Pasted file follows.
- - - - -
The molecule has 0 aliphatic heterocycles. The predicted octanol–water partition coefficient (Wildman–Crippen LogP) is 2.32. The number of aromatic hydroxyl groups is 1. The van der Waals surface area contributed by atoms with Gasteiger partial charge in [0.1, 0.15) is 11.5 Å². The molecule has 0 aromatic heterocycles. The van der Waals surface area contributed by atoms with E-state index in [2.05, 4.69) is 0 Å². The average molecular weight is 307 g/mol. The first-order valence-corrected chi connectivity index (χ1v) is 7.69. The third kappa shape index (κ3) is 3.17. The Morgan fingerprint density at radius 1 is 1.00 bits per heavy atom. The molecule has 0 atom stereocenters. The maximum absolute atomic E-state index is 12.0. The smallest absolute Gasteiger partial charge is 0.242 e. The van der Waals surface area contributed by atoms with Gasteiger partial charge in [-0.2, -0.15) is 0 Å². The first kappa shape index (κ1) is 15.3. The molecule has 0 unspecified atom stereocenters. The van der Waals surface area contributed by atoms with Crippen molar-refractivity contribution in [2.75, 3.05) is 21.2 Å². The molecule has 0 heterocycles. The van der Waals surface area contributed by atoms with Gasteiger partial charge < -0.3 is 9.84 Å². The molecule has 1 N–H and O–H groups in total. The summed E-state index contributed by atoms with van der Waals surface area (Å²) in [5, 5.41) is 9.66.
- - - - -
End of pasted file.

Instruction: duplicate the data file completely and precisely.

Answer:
The molecule has 0 aliphatic heterocycles. The predicted octanol–water partition coefficient (Wildman–Crippen LogP) is 2.32. The number of aromatic hydroxyl groups is 1. The van der Waals surface area contributed by atoms with Gasteiger partial charge in [0.1, 0.15) is 11.5 Å². The molecule has 0 aromatic heterocycles. The van der Waals surface area contributed by atoms with E-state index in [2.05, 4.69) is 0 Å². The average molecular weight is 307 g/mol. The first-order valence-corrected chi connectivity index (χ1v) is 7.69. The third kappa shape index (κ3) is 3.17. The Morgan fingerprint density at radius 1 is 1.00 bits per heavy atom. The molecule has 0 atom stereocenters. The maximum absolute atomic E-state index is 12.0. The smallest absolute Gasteiger partial charge is 0.242 e. The van der Waals surface area contributed by atoms with Gasteiger partial charge in [-0.2, -0.15) is 0 Å². The first kappa shape index (κ1) is 15.3. The molecule has 0 unspecified atom stereocenters. The van der Waals surface area contributed by atoms with Crippen molar-refractivity contribution in [2.75, 3.05) is 21.2 Å². The molecule has 0 heterocycles. The van der Waals surface area contributed by atoms with Gasteiger partial charge < -0.3 is 9.84 Å². The molecule has 1 N–H and O–H groups in total. The summed E-state index contributed by atoms with van der Waals surface area (Å²) in [5, 5.41) is 9.66.